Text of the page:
From the article of the same title
Diagnostic Imaging (12/19/16) Rowh, Mark
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Telehealth Alone Will Not Increase Healthcare Access for the Underserved
Telehealth can bring medical care to communities with limited access to providers, reducing wait times and improving convenience. However, telehealth alone may not be enough to address access inequities in underserved areas. Telehealth evaluations can identify problems that require follow-ups and further care, generating new demand for services that cannot be performed through video conferencing. If no local specialists are available to take new patients, patients may need to travel long distances to have a face-to-face appointment. In a recent study of teleretinal screening, which identifies diabetics at risk of vision loss from diabetic retinopathy, 38 percent of screened patients required in-person follow-up. However, patients were confronted with wait times of several months before being seen by a specialist. A potential solution for telehealth programs is working with local providers to create designated slots for telehealth patients who require in-person follow-ups. To meet the greater demand, providers may need to work longer hours, hire extra staff or allow wait times for all patients to grow. Additionally, healthcare entities could use telehealth to restructure how all referrals and in-person appointments are scheduled. For example, a clinic or integrated delivery system could require a telehealth consultation before any in-person appointments can be made. By deterring a large fraction of in-person consultations, specialists' time will be freed up for the patients who most need it.

From the article of the same title
Health Affairs Blog (12/15/16) Uscher-Pines, Lori; Mehrotra, Ateev
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Health Policy and Reimbursement

CMS Adds Advanced APM Opportunities Under MACRA
The U.S. Centers for Medicare and Medicaid Services (CMS) are reopening applications for physicians to participate in two value-based care models in 2018, both of which qualify as advanced alternative payment models (APM) under the Medicare Access and CHIP Reauthorization Act's Quality Payment Program. The new offerings are the Comprehensive Primary Care Plus model and the Next Generation Accountable Care Organization model. With the new additions, CMS believes one-quarter of physicians will join advanced APMs by 2018. Physicians participating in advanced APMs are eligible to earn a lump sum bonus of up to five percent on Medicare payments. American Medical Association President Andrew Gurman praised the announcement. "By being part of these models, physicians will have more time with patients and more flexible payments to support care coordination and improvements in access and quality," says Gurman. "This will result in healthier patients and more satisfied physicians, a win-win that is a good holiday present for everyone."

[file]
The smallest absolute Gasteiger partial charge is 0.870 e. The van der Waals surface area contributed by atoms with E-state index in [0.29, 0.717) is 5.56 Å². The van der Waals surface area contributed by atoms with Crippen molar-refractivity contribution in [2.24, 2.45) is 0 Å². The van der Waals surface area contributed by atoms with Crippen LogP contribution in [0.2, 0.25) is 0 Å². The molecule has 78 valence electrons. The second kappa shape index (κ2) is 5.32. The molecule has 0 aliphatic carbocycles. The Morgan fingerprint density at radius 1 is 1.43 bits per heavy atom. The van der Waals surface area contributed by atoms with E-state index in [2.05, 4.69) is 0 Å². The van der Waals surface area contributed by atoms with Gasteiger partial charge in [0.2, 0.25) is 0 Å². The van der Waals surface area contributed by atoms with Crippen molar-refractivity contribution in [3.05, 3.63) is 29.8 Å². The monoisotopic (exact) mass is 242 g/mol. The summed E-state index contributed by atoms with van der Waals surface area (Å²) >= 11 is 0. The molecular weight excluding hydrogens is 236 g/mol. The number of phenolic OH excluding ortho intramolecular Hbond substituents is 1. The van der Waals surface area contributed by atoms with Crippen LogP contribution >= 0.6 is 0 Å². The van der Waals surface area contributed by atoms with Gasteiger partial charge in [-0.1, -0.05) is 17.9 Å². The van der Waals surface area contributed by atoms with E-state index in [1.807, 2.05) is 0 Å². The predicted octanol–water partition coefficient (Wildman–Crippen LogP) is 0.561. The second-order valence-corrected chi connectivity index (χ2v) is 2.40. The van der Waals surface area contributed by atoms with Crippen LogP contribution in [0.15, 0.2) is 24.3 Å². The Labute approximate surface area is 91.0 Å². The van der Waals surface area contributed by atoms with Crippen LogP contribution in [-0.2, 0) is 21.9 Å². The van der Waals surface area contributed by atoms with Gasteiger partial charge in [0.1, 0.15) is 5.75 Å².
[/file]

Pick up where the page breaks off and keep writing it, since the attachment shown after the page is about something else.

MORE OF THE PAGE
From the article of the same title
Becker's Hospital CFO (12/16/16) Rappleye, Emily
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CMS Finalized New Marketplace Payment Rule, Effective January 17, 2017
The U.S. Centers for Medicare and Medicaid Services (CMS) have issued the Benefit and Payment Parameters rule for 2018, which finalizes dozens of proposals intended to strengthen the marketplace risk pool and improve enrollment. The rule addresses modifications of the Affordable Care Act’s guaranteed issue and renewability regulations, age rating requirements for children, changes in the risk adjustment program for the next two years and 2018 payment parameters. Plan benefits, eligibility requirements, marketplace oversight rules and special enrollment governance rules also have been modified. The final rule, or payment notice, typically is released in late February or early March, but CMS accelerated the timetable so the rules for 2018 could be established before the presidential transition period in January. The rule is subject to the Congressional Review Act and could be disapproved by a joint resolution of the new Congress.

From the article of the same title
Health Affairs Blog (12/17/16) Jost, Timothy
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Senate Report Shows Martin Shkreli Is Just as Bad as You Think He Is
A report from the Senate Special Committee on Aging determined shocking increases in prescription drug prices are a threat to the health and economic stability of Americans for whom vital medications are unaffordable. "The skyrocketing prices of prescription drugs affect every American family, particularly our seniors," notes Committee Chair Sen. Susan Collins (R-Maine). "We must work to stop the bad actors who are driving up the prices of drugs that they did nothing to develop...just because, as one executive essentially said, 'because I can.'" The panel summarized this year's probe of records from four pharmaceutical firms and public hearings concentrating on sudden price hikes in decades-old medicines and the pricing decisions instituted by drug industry entrepreneur Martin Shkreli and other industry executives. Sen. Claire McCaskill (D-Mo.) describes the current drug pricing model as "immoral for the patients and taxpayers who ultimately foot the bill—especially for generic drugs that can be made for pennies a dose." According to the Senate report, the four drugmakers employed variations of a business model that identified and secured off-patent, sole-source drugs for which "they could exercise de facto monopoly pricing power, and then impose and protect astronomical price increases."